Mom? Is that you?

Many of you read “The Gift of the Osprey” (my blog post of August 30, 2015) and know that Mom had long been ready to fly off as an angel, and excitedly told me she’d drop me a feather and a blessing. So when she finally made it out of here on April 25th, friends started asking me, “Has she dropped you a feather yet?”

You probably also know that Nature is my Other Mother. So I wasn’t too surprised when, after Mom’s celebration of life, I came home to find friends greeting me as I swam in my lake. Two grand birds soaring high—eagles or vultures? Either would be symbolic, as both eat carrion, turning the dead into new energy. A white dove, just like the one we released ten years ago at Dad’s celebration, circled over me. Dad? Is that you? Or Mom, going to join Dad? Or (smile) just one of the many white doves my neighbors John and Marsha released at another event that day, returning home to roost? Whatever it was, it made me cry happy tears. The contrail of a jet shone brilliantly as it shot upward toward the sun. That had to be Dad, the lifelong aviator, ecstatically welcoming Mom! Then swallows, catching the sun on their golden breasts as they swooped, and a perfect row of 16 geese flying over with that wonderful sound of swishing wings. But the best, as I reached the middle of our little lake, was a beautiful great blue heron that dipped gracefully over me. Was that B saying Mom’s there with him and Dad now? (See “The Gifts of the Great Blue Heron and the Great Blues Man.”) No matter the source, each was a generous blessing. Then who shows up but the goose family that had been visiting me daily. So I called to them, and they followed me to the dock for a little picnic of corn. It was the perfect closing to the long vigil with Mom and the busy preparation and day of her celebration. I finally relaxed.

It was a week later when Father Goose showed up with one of his wing feathers askew, time to molt and grow new ones for the migration. So I told him it would be nice if he dropped it here for me, but I felt silly, knowing that was pretty unlikely, since they traveled a wide range over this lake and the next. Even if he dropped it here, it would surely drift away or into the cattails. Oh, well. But I did take a good look at it, just in case.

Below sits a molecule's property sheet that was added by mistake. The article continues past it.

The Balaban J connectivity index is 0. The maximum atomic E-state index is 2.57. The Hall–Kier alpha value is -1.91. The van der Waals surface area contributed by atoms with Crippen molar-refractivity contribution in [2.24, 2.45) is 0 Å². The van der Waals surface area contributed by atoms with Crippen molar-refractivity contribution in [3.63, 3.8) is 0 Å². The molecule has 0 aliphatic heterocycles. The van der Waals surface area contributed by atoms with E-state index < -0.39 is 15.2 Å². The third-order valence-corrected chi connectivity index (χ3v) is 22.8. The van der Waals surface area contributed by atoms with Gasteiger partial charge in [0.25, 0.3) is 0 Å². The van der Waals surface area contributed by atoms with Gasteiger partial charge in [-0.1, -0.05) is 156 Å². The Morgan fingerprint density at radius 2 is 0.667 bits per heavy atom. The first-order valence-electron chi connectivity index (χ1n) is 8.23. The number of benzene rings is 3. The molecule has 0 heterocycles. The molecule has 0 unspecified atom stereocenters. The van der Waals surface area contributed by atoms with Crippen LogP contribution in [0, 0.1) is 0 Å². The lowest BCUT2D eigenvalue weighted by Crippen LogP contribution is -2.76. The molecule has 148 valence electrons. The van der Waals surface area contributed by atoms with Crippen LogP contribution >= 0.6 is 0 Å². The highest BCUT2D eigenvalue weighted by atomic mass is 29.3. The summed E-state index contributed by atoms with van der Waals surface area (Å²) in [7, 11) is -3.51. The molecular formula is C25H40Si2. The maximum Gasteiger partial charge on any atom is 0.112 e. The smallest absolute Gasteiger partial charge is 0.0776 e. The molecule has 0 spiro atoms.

The next day I went down to the dock for my swim late, not thinking about the geese or feather. But as I walked by the loon nesting platform (waiting to be anchored further out) I couldn’t help but notice a feather. The feather. Looking not at all dropped, but as if it had been carefully, artfully, deliberately placed so that I’d know Mom put it there. Astonished, I imagined her smiling as I kissed it, then dove in for my swim.

I couldn’t take my eyes off the sky. Another shining contrail heading up to heaven. Golden clouds in the west, deep blue ones in the east that morphed into – an angel. Really! A broad skirt, two outstretched wings, a round head crowned with a halo turning gold. Of course, by the time I got back to the dock to take pictures, the clouds had drifted. But they were still beautiful, and kept changing. I brought the feather in, and looked forward to telling people about it and the angel. But did I really believe they were sent by Mom?”

It’s been over two months since that extraordinary day. The feather still lies on my table, but the geese are gone. Their strong new feathers carried them into the sky, where they joined other families preparing to migrate. I miss them, as I miss Mom.

But then a pair of loons came, one with a rare golden breast. They flirted, danced, and hooted for hours while I took their pictures. A doe stood on the shore, nursing her fawn, and soothing my heart, as I watched from my canoe. My friendly sunfish Greenie finally left the nest he’d been cleaning and guarding for so long. I hope he avoids the hooks and returns for a third summer with me. But now I have a new green friend—a tree frog. He sits on my kitchen window every night, as calm as a little Buddha, even with the clatter of dishes and my chattering to him.

Could all, or any of these, really be signs from Mom? I don’t know. But they are daily reminders of the constant change that is life. One season after another. Life inevitably moving on to death to make room for the next joyful birth. While both ancient and modern cultures speak of the presence of ancestors in nature, scientists tell us that the same DNA exists in all living beings. That nothing—matter or energy—is ever lost. As Joni Mitchell put it, “We are stardust, billion year old carbon.”